Tag Archives: voice

The difference between content and process

In mid-March, as I staffed the James River Writers (JRW) table at the Virginia Festival of the Book in Charlottesville, it occurred to me that the JRW Conference differs from the VA Festival in the way an MFA differs from an MA or PhD. The VA Festival is all about books and the JRW Conference, about the craft of writing.  Of course, there’s an overlap.  But it comes down to the difference between content and process, between analyzing literature and writing it.

I particularly enjoyed hearing Kekla Magoon talk about molding historical facts to heighten her protagonist’s struggle in The Rock and the River.  But if Kekla were to speak at the JRW Conference, she might go into more depth about the challenges of the craft.  She might note how she picked up the narrative pace in the fourth chapter by manipulating readers’ sympathies (her policemen characters beat up a boy, then charge the boy with resisting arrest).  She might tell us how she wove setting into plot.  She might talk about scenes added or deleted to enhance the story’s emotional arc.

It’s one thing to have a story to tell, and another to tell it well—to show up at the page every day in order to wrestle with the tense and pace and voice while developing characters and searching for the right structure. It’s one thing to love reading, and another to embrace the art and process of writing.

The VA Festival may not have showered me with tips on craft, but it drenched me in warm fuzzies.  I staffed the JRW table with Meg Medina and caught up with writers who have spoken at the JRW Conference over the years—Clifford Garstang, Charles J. Shields, Bill Glose, Michele Young-Stone, Irene Ziegler.  JRW members Linda Dini Jenkins, Kristi Austin, Beth Rogers and Judy Witt were there, as were conference-regulars Becky Mushko, Stephanie McPherson and Michelle Ehrich.  I saw SCBWI colleagues Ellen Braaf, Kathryn Erskine, Valerie O. Patterson and Anne Marie Pace, and Vermont College alums Kekla Magoon, Tami Lewis Brown, Maha Addasi, Louise Simone and Winifred Conkling. JRW shared a table with Rose Esber, and Lee Knapp sold her fun, grammatically-correct ceramics. I’m already looking forward to VA Festival 2012.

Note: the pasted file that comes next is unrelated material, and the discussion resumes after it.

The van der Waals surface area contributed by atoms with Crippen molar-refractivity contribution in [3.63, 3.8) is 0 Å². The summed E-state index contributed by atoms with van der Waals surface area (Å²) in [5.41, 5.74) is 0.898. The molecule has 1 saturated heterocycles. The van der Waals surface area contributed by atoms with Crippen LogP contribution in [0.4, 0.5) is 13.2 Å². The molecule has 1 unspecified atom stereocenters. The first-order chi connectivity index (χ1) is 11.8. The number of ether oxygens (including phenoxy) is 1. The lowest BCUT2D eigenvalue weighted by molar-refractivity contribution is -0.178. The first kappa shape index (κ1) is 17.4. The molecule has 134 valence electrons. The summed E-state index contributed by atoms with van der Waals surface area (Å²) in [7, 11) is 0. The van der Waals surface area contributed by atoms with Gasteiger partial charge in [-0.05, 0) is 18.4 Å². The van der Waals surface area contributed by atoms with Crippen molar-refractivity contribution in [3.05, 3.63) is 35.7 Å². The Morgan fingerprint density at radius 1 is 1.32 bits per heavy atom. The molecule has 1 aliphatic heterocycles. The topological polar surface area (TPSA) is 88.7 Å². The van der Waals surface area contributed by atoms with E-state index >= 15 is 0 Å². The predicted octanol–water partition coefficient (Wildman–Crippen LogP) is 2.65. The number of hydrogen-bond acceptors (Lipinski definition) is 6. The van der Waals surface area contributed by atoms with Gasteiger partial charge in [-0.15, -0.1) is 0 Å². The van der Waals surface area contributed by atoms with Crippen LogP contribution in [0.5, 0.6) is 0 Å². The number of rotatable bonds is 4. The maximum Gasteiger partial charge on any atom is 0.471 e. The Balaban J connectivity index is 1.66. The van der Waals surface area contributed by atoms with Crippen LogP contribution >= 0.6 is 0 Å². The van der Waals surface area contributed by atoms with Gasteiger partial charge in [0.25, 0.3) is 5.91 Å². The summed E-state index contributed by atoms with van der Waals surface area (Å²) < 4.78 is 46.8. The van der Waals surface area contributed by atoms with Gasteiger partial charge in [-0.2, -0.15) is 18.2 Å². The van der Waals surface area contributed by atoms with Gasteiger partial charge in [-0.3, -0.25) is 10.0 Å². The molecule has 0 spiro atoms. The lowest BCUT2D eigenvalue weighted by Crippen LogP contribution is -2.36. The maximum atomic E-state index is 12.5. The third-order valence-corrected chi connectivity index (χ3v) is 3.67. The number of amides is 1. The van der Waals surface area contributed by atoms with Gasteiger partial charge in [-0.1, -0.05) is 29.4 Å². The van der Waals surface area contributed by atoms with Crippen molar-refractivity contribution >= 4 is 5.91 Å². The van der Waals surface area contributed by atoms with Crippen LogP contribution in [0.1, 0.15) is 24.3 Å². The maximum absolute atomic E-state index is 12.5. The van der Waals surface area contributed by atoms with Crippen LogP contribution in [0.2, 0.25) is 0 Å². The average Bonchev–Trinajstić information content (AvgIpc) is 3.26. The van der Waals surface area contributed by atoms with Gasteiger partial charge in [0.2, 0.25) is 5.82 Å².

For the love of Vemont College of Fine Arts

Voice. Sympathetic characters. Narrative pace. Dialogue tags.  Emotional arcs. These are the sorts of topics we tackled at Vermont College of Fine Arts.  In January 2011, I graduated from the low-residency MFA program in Writing for Children and Young Adults there, and I’m going through serious withdrawal.  Maybe blogging will help…

Vermont is a place where critique doesn’t mean line-edits, but means discussing theme and desire-lines and narrative structure and how a writer intensifies or slows the pace.  It’s a place where students are encouraged to play while being pushed to write the novel that comes from the heart—the one only you can write because it’s so you—the one so personal and particular that it touches on the universal—on what it means to be human.

Vermont changed me.  It changed my writing.  It changed the way I read.  During residencies, we called it our own little Narnia.  Such a magical place. In this blog, I’ll only skim the surface, and will apologize in advance for my “you had to be there” tone which is so hard to block, because, well… yeah…